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Constitutionality is the condition of acting in accordance with an applicable constitution;[1] the status of a law, a procedure, or an act's accordance with the laws or guidelines set forth in the applicable constitution. When one of these (laws, procedures, or acts) directly violates the constitution, it is unconstitutional. All the rest are considered constitutional until challenged and declared otherwise.

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ApplicabilityEdit

An act (or statute) enacted as law either by a national legislature or by the legislature of a subordinate level of government (such as a state or province) may be declared unconstitutional.

However, governments do not just create laws. Governments also enforce the laws set forth in the document defining the government—in the Constitution. In the United States, the failure to seat duly elected representatives of the people following a proper election, or the failure to provide for such elections would be unconstitutional even in the absence of any legislated laws whatsoever.

When the proper court determines that a legislative act (a law) conflicts with the constitution, it finds that law unconstitutional and declares it void in whole or in part. This is called judicial review. The portion of the law declared void is considered struck down, or the entire statute is considered struck from the statute books.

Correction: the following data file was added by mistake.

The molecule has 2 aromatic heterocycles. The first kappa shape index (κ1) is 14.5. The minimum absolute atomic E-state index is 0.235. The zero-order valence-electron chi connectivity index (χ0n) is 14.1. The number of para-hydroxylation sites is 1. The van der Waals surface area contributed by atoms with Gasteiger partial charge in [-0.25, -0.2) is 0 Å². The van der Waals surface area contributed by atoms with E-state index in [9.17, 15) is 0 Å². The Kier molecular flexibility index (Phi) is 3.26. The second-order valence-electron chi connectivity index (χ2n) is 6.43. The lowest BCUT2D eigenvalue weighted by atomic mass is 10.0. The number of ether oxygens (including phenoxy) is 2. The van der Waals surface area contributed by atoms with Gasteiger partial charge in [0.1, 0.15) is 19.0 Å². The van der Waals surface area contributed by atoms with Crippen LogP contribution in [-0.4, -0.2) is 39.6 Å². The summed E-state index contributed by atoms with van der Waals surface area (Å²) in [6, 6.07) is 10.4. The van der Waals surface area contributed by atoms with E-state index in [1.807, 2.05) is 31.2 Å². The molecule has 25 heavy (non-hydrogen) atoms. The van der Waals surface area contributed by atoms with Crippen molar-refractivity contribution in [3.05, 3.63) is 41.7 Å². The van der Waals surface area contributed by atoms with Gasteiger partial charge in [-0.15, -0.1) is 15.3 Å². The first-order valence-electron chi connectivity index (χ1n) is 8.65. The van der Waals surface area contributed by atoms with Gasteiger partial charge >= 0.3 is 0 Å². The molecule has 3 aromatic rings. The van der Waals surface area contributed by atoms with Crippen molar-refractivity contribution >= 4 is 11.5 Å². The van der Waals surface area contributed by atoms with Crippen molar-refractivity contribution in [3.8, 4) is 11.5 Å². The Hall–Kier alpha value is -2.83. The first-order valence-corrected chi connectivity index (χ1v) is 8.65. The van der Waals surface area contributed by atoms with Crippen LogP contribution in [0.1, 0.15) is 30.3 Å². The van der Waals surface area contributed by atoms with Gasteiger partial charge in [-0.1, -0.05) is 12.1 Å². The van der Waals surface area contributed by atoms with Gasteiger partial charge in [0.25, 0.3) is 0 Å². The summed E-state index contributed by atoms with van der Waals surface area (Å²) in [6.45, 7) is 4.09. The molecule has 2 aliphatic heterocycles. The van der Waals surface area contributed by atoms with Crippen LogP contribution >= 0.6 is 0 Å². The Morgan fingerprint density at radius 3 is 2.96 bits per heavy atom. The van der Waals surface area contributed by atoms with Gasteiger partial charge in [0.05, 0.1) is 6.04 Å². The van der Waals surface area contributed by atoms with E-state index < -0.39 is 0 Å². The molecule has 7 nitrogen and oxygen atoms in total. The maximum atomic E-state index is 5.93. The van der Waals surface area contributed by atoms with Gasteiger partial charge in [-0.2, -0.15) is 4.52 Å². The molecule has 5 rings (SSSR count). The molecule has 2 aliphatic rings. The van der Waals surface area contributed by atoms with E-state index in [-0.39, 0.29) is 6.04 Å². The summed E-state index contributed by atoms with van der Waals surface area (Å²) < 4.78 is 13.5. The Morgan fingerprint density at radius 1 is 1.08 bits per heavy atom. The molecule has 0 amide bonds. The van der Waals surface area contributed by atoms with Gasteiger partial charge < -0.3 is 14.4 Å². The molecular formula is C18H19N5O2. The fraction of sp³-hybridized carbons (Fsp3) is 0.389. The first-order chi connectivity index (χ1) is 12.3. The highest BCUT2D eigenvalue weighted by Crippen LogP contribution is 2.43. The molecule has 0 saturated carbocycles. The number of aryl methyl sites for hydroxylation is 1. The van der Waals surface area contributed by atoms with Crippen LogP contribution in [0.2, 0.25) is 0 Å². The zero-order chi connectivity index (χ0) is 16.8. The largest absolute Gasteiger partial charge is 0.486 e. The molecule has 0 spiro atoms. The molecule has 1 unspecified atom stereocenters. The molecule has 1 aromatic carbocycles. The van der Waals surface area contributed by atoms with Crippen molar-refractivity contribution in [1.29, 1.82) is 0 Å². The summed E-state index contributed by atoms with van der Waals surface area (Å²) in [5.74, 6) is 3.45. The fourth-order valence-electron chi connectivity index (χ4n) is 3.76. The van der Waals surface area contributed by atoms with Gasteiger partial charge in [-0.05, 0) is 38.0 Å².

Depending on the type of legal system, a statute may be declared unconstitutional by any court, or only by special Constitutional courts with authority to rule on the validity of a statute. In some countries, the legislature may create any law for any purpose, and there is no provision for courts to declare a law unconstitutional. This can occur either because the country has no codified constitution that laws must conform to (e.g., the United Kingdom and New Zealand) or because the constitution is codified but no court has the authority to strike down laws on the basis of it (e.g., the Netherlands and Switzerland).

In many jurisdictions the supreme court or constitutional court is the final legal arbiter that renders an opinion on whether a law or an action of a government official is constitutional. Most constitutions define the powers of government. Thus, national constitutions typically apply only to government actions. This means that only governments can violate the nation's constitution, but there are exceptions.

A constitutional violation is thus somewhat different from the breaking of a normal law, both in terms of seriousness and punishment. Declaring a law unconstitutional does not result in the punishment of those who passed it down.

The legal encyclopedia American Jurisprudence says the following in regard to constitutionality:

The general rule is that an unconstitutional statute, though having the form and the name of law, is in reality no law, but is wholly void and ineffective for any purpose since unconstitutionality dates from the time of its enactment and not merely from the date of the decision so branding it; an unconstitutional law, in legal contemplation, is as inoperative as if it had never been passed ... An unconstitutional law is void. (16 Am. Jur. 2d, Sec. 178)